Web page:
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Manipulating PyTrees¤


equinox.tree_at is one of the most useful utilities available here, which allows for performing surgery (out-of-place updates) on PyTrees.


In addition to these utilities, also see equinox.partition, equinox.combine, and equinox.filter.

equinox.apply_updates(model: PyTree, updates: PyTree) -> PyTree ¤

A jtu.tree_map-broadcasted version of

if update is None:
    return model
    return model + update

This is often useful when updating a model's parameters via stochastic gradient descent. (This function is essentially the same as optax.apply_updates, except that it understands None.) For example see the Train RNN example.


  • model: An arbitrary PyTree.
  • updates: Any PyTree that is a prefix of model.


The updated model.

equinox.tree_at(where: Callable[[PyTree], Union[Node, Sequence[Node]]], pytree: PyTree, replace: Union[Any, Sequence[Any]] = sentinel, replace_fn: Callable[[Node], Any] = sentinel, is_leaf: Optional[Callable[[Any], bool]] = None) ¤

Modifies a PyTree out-of-place. (A bit like using .at[].set() on a JAX array.)


  • where: A callable PyTree -> Node or PyTree -> tuple[Node, ...]. It should consume a PyTree with the same structure as pytree, and return the node or nodes that should be replaced. For example where = lambda mlp: mlp.layers[-1].linear.weight.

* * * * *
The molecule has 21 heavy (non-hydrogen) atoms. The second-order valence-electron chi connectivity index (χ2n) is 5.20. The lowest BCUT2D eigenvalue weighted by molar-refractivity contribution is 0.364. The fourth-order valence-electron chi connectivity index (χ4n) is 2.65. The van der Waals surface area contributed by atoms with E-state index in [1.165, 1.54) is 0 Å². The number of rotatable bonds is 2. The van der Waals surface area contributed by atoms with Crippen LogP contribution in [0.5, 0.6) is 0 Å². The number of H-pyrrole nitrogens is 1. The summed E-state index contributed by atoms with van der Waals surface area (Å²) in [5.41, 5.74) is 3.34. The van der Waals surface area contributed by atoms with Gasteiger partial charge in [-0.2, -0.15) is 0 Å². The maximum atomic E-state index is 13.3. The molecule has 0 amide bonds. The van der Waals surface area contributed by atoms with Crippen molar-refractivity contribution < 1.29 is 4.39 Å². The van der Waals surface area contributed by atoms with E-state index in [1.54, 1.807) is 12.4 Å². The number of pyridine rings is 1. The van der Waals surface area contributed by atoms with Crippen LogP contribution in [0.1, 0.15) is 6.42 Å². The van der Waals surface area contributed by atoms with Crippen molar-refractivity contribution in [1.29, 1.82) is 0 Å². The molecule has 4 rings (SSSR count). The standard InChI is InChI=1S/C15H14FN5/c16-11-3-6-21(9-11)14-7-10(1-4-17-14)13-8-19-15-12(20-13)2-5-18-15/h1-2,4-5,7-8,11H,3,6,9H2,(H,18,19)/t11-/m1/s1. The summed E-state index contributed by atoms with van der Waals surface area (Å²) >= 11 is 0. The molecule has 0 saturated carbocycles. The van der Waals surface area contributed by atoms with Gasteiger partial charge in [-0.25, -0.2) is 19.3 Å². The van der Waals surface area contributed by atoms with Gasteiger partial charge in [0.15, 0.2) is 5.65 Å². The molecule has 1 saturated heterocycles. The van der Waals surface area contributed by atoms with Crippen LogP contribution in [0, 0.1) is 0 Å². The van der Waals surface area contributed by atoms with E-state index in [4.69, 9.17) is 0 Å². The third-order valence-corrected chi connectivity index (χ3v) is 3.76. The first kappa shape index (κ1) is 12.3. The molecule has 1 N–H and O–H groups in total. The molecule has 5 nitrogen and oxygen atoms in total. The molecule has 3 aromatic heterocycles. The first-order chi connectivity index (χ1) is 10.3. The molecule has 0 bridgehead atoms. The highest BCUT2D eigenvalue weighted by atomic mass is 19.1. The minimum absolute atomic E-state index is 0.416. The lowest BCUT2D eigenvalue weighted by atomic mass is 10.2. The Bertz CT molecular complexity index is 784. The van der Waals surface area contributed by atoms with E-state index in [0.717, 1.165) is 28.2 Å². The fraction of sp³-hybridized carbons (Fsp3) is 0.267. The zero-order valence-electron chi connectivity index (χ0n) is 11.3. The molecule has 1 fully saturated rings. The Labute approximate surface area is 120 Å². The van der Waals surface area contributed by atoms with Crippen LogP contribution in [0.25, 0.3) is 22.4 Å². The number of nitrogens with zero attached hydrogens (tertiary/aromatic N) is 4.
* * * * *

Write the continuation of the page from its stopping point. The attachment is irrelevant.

• pytree: The PyTree to modify.
  • replace: Either a single element, or a sequence of the same length as returned by where. This specifies the replacements to make at the locations specified by where. Mutually exclusive with replace_fn.
  • replace_fn: A function Node -> Any. It will be called on every node specified by where. The return value from replace_fn will be used in its place. Mutually exclusive with replace.
  • is_leaf: As jtu.tree_flatten. For example pass is_leaf=lambda x: x is None to be able to replace None values using tree_at.

Note that where should not depend on the type of any of the leaves of the pytree, e.g. given pytree = [1, 2, object(), 3], then where = lambda x: tuple(xi for xi in x if type(xi) is int) is not allowed. If you really need this behaviour then this example could instead be expressed as where = lambda x: tuple(xi for xi, yi in zip(x, pytree) if type(yi) is int).


A copy of the input PyTree, with the appropriate modifications.


# Here is a pytree
tree = [1, [2, {"a": 3, "b": 4}]]
new_leaf = 5
get_leaf = lambda t: t[1][1]["a"]
new_tree = eqx.tree_at(get_leaf, tree, 5)
# new_tree is [1, [2, {"a": 5, "b": 4}]]
# The original tree is unchanged.


This is useful for performing model surgery. For example:

mlp = eqx.nn.MLP(...)
new_linear = eqx.nn.Linear(...)
get_last_layer = lambda m: m.layers[-1]
new_mlp = eqx.tree_at(get_last_layer, mlp, new_linear)
See also the Tricks page.

equinox.tree_equal(*pytrees: PyTree, *, typematch: bool = False, rtol: ArrayLike = 0.0, atol: ArrayLike = 0.0) -> Union[bool, Array] ¤

Returns True if all input PyTrees are equal. Every PyTree must have the same structure, and all leaves must be equal.

  • For JAX arrays, NumPy arrays, or NumPy scalars: they must have the same shape and dtype.
    • If rtol=0 and atol=0 (the default) then all their values must be equal. Otherwise they must satisfy {j}np.allclose(leaf1, leaf2, rtol=rtol, atol=atol).